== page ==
Just thought I'd let y'all know what I got in the mail today from the estate of Z.M.Bickford. The seller seems to either enjoy classifying by publisher or perhaps Mr. Bickford simply had them filed that way. Anyway, the first set are published by Stephen Shepard, Patterson NJ (I had never heard of him). The first is 2 collections of "choice" banjo solos, all of which are 'single page' and all from ~1904-1914:

Book 1

Mazie Waltz (Shepard)

Three Star Schottische (Wilsey)

Ideal Polka (Shepard)

Victor Parade March (Shepard)

Magnetic Schottische (Shepard)

Victoria Cross March (Sage)

Book 2

Venita Waltz (Shepard)

Verona Schottische (Shepard)

Hawthorne Polka (Shepard)

Mae Belle Schottische (Golby)

Morrison Banjo March (Shepard)

Ivy Leaf Schottische (Brown)

Then some singles by the same publisher:

Chief "Big Jaw", An Indian Rag (Warren Dean)

Dainty Dorothy (F.L.Keates)

Yankee Tango (F.L.Keates)

Faithful Friends (D. Acker)

The Irving Two Step (D. Acker)

The Dancing Dwarf (Chittenden)

"Jazz" A La Carte (Chittenden)

And then...

Three different publiser's versions of "Alice, Where Art Thou?", one by Albert Lyles (transcribed by Lyles for A.A. Farland), one by J.E. Dallas (arr by Plumbridge) and the third by E. Ascherberg & Co., London., arr by J.Ascher.

And then...

A couple of pieces ca 1896 by Claud C. Rowden, Chicago...who looks to have been about 15 (on the cover of "Dance Of The Cherubs, playing a Stewart Thoroughbred).

A good haul!

Views: 129

Comment by Trapdoor2 on April 8, 2010 at 21:52
I only know that Bickford was primarily a mandolinist, married to a prominent guitarist (Vadah Olcott-Bickford) and produced a mandolin-method/tutor that is still rated as one of the best. They recorded a few sides for Victor in 1915 (including "Alice, Where Art Thou?"). Bickford evidently did quite a bit of arranging as I have a number of banjo pieces marked "arr Z.M. Bickford". That's about it, other than the pair were part of some sort of numerology cult and changed their first names to Zarh and Vadah...

I have no idea about the quality of these pieces, just that they're arraged/written for 5-string banjo. I think "Chief Big Jaw" is a single-sheet, I'll see if I can get it scanned for you.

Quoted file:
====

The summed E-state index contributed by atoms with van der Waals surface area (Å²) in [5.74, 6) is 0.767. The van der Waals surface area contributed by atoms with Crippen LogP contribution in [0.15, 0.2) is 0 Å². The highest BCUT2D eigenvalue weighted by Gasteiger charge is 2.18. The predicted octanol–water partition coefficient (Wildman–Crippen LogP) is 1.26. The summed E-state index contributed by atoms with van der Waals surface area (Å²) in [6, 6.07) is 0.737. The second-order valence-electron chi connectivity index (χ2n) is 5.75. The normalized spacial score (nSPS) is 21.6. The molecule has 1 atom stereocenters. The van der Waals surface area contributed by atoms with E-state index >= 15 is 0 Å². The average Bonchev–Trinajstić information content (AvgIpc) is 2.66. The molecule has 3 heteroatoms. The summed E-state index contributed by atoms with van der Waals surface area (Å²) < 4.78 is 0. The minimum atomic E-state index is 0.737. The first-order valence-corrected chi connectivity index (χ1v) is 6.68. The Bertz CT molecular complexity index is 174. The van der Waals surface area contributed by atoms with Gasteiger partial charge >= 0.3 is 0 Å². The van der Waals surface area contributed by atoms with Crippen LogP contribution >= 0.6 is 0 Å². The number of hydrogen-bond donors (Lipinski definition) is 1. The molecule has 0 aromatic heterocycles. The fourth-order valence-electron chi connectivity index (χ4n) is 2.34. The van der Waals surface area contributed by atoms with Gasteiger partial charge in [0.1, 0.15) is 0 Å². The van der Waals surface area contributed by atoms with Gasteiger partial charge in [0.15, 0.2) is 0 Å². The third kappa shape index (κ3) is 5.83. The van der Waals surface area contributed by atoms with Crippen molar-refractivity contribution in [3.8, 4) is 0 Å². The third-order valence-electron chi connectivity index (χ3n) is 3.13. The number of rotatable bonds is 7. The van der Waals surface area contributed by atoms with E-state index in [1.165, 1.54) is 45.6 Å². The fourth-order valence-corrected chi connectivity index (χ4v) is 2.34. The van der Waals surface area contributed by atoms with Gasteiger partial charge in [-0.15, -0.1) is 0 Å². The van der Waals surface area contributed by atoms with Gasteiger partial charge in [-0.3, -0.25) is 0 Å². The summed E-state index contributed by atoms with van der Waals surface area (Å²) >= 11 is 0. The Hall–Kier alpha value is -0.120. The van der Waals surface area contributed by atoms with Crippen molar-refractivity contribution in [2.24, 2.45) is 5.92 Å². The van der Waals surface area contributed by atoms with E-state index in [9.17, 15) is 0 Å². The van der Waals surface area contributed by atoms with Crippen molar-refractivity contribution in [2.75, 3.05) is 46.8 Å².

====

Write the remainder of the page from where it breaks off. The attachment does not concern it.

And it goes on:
Comment by Trapdoor2 on April 8, 2010 at 22:01
Here ya' go, that was too easy! The new HP 6500 printer we bought a few months ago is working out quite well, features a scanner, fax, copier, etc.

Chief Big Jaw.pdf
Comment by Adam on April 8, 2010 at 23:11
Well, if you're taking requests ... :)

If you wouldn't mind scanning Morrison Banjo March ... I doubt it's eponymous in the way I'm thinking of it, but I do play a Morrison banjo, so it seems fitting!
Comment by Trapdoor2 on April 9, 2010 at 0:39
Can do. This one didn't come out as well...the large format doesn't fit the small scanner bed well. Still, the music is readable. You'll have this one worked up in a fortnight so we can hear it? ;-)

The Morrison Banjo March.pdf
Comment by Adam on April 9, 2010 at 2:49
Thanks, Marc! I'll get to work!
Comment by James Tyler on April 9, 2010 at 16:47
A note on the Morrison March: Goldby & Shepard put an ad in S. S. Stewart's Banjo and Guitar Journal, Vol. VI no. 1 [whole number 51], April - May 1889, on page 16.
The ad lists "Latest Publications for the Banjo" and contains seven titles, including the Morrison March.
In the same journal, VI/3 no. 53 August - September 1889 on page 15, Stephen Shepard placed an ad for "Goldby & Shepard's Progressive Studies for the Banjo".
Comment by Trapdoor2 on April 9, 2010 at 17:01
Well spotted! I should have thought to look to Stewart's journals for an ad or two.

BTW, Mr. Latham, I suspect you are correct that "The Morrison Banjo March" is indeed an eponymous composition. I hope it turns out to be a fun one!

More info on "Alice", it seems that a BBC comedy uses it as a theme. I did a quick 'google' search on the title and found a nice midi file along with a pdf of the music with lyrics. Very sentimental tune evidently written in the 1860's. http://www.mutopiaproject.org/cgibin/piece-info.cgi?id=433

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